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A little over two years ago, UK member-owned retailer Co-op opened a store in Reading, 40 miles west of London. Unusually, the store is largely frequented by employees of just one company: Microsoft.
The opening of the £1m outlet on the campus of the UK headquarters of the world’s largest software company was the culmination of two years’ work, during which Co-op sought to change its relationships with its main IT suppliers to work more closely with them and encourage collaboration between them.
Such techniques are increasing in popularity, driven by a seemingly insatiable appetite for digital transformation. However, experts warn of the complexity in governance in getting suppliers to collaborate on behalf of an IT department. For Co-op, the approach has been nearly five careful years in the making.
Bob Marchant, head of supplier management and supplier relationship management at Co-op Group IT, says the company was looking to shift away from traditional techniques of engaging suppliers, such as Microsoft.
“We picked our largest IT suppliers to start working with in a different way. Our relationship with Microsoft was based around licence agreements, as it is for many organisations. It was a question of trying to get the best deal possible, and then it’s, ‘See you in three years’. We thought, ‘That can’t be right’,” says Marchant.
“Instead of simply focusing on cost, we started to look at reciprocal value. Microsoft wanted to work with us because we have such a well-recognised, ethical brand. We wanted to use that to harness more innovation from suppliers.”
Co-op’s Microsoft store is designed to showcase the supplier’s innovation in retail technology, while at the same time giving the retailer a chance to test new developments with a technical team on hand.
Strategic alliance between buyer and supplier
But the new approach to working with suppliers extends beyond retail to include other Co-op Group businesses, in insurance, funeral care and legal services.
With its top tier of IT suppliers, Co-op shares strategic goals and forms joint account plans, which describe how their work together will develop and the value both parties will gain from it. But to get suppliers to make these commitments, Co-op’s IT team must invest time in the relationship, says Marchant.
Bob Marchant, Co-op
“There is no magic; it is just hard work. You have regular meetings to provide the airtime to understand suppliers’ concerns. It’s about joining the dots across our organisation, so the supplier does not simply see a stovepipe organisation, with disjointed elements of the business,” he says.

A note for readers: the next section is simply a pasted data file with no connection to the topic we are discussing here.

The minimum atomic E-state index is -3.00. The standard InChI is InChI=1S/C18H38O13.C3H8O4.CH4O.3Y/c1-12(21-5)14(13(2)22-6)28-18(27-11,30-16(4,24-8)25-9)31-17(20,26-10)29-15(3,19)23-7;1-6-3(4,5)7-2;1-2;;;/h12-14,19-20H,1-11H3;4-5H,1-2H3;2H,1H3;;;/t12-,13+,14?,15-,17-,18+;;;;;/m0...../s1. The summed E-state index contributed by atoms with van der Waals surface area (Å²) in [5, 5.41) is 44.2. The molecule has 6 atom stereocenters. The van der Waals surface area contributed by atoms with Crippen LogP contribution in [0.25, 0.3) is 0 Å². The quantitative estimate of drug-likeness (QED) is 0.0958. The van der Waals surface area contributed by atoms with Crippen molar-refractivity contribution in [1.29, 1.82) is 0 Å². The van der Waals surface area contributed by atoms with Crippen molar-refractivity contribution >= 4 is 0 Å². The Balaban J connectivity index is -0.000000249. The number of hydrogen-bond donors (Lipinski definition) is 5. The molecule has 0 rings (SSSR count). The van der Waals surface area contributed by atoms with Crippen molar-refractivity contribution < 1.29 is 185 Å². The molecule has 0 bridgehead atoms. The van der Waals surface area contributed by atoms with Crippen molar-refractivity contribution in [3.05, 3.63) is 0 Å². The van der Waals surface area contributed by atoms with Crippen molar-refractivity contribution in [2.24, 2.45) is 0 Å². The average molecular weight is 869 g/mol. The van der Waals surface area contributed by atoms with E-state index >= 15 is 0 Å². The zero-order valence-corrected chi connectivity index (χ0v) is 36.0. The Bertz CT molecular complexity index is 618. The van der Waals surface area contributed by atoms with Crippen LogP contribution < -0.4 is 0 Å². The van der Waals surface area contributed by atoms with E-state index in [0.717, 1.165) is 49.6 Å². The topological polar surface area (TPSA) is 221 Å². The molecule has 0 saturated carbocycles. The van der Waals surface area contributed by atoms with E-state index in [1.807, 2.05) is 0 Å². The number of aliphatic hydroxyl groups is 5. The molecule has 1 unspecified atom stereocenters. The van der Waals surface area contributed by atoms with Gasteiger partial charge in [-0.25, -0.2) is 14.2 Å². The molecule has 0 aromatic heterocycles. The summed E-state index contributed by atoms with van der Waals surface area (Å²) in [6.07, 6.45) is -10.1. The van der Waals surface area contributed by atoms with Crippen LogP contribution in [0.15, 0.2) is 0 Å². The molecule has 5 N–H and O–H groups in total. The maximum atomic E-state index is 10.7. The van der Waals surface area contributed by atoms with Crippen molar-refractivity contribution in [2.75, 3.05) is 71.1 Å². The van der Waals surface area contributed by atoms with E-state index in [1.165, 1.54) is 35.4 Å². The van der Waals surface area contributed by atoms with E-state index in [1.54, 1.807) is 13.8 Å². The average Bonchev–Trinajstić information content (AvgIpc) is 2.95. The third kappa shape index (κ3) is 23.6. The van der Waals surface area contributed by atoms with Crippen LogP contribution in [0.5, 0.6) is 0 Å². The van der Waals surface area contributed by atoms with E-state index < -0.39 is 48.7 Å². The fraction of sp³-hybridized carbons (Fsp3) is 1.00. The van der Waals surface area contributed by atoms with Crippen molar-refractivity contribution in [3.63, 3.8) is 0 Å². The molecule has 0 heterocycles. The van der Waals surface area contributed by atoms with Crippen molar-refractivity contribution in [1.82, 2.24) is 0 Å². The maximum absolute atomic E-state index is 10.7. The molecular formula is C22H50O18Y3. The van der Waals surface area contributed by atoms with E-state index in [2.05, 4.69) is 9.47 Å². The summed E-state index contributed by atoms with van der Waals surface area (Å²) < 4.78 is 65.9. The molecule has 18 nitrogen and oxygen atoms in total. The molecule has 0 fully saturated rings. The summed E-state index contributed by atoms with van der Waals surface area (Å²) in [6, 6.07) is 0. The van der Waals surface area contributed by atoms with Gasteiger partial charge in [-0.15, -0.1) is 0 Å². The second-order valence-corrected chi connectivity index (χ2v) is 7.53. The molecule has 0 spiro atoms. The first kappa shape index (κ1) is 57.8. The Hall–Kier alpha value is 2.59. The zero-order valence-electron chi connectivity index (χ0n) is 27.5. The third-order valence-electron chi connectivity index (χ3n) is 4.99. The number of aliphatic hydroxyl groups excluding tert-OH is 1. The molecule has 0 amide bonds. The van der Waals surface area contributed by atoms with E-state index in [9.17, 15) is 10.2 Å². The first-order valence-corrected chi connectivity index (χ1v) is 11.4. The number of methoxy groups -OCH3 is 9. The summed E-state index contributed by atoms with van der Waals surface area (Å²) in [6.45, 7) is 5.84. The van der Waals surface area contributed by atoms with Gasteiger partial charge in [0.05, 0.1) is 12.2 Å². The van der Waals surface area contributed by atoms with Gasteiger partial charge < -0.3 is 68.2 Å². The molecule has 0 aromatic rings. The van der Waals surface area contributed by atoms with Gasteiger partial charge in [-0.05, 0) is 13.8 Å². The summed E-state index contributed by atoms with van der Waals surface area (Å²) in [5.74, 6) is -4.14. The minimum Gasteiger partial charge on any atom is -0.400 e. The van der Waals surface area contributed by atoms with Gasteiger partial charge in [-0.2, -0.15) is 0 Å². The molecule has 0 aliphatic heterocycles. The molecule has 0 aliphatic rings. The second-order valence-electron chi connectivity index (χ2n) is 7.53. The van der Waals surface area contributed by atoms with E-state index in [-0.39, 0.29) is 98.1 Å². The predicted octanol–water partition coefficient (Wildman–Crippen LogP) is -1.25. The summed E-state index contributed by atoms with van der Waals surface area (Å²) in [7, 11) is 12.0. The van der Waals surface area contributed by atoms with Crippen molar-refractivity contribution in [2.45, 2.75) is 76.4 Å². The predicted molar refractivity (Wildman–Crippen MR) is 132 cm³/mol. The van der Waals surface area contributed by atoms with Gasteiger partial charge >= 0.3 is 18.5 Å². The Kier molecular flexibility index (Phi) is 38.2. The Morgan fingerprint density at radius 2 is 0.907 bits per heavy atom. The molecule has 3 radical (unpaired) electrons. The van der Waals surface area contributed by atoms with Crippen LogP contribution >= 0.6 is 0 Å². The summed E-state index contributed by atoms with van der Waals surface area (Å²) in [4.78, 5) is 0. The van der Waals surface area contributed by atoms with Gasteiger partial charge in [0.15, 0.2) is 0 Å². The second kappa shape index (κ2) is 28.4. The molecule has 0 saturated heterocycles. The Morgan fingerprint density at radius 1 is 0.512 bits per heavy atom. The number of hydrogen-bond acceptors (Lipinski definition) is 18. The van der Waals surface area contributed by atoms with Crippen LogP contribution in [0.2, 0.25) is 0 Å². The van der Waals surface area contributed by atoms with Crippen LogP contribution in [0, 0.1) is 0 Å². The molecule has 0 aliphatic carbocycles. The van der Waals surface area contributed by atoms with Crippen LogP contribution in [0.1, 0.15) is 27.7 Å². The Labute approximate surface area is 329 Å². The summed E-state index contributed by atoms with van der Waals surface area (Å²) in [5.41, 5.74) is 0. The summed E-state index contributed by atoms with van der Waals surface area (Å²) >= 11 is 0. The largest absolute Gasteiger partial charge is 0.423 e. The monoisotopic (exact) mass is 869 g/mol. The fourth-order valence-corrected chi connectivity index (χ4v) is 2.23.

Not only does Co-op work with single suppliers in this fashion, it also expects suppliers to come together to achieve its strategic goals. Microsoft, SAP, JDA and TCS formed a team which is building a support centre designed to replace as many as 40 of the current enterprise applications running Co-op’s business.
Co-op employed Deloitte to create the governance structures with, and between, the suppliers. The applications will be hosted on Microsoft’s Azure cloud infrastructure. Currently 18 months into the four-year programme, Co-op hopes to improve productivity and bring support close to frontline staff, rather than in a centralised service centre.
Marchant says suppliers such as Microsoft are often keen to bring others into the relationships to help customers, so long as they see the value.
“I’ve worked for most of my career on the other side of the fence, on the supplier side, and I know what it’s like. Customers assume that suppliers don’t want to work together, but suppliers are actually quite keen to cooperate with the competition to solve problems,” he says.
Weigh up risks and rewards
Co-op worked with specialist procurement consultancy State of Flux to build the supplier relationship management (SRM) framework to try to increase the value it gains from IT suppliers. The consultancy also helped implement training programmes across the IT organisation to improve relationships with IT suppliers and foster collaboration among them.
State of Flux chairman and founder Alan Day says businesses can benefit from engaging a team of IT suppliers working together to build systems which promise to solve business goals, rather than defining technical requirements and tendering to the market for each component. But the approach comes with a health warning.
“Where it works, it is fantastic, but it can go horribly wrong. If you go to a group of suppliers for a business solution or service, you move some of the management of the relationship from your organisation to that group. Normally there is a leader within that group, so you’re managing relationships via someone else. Typically, they are worse at it than you are.”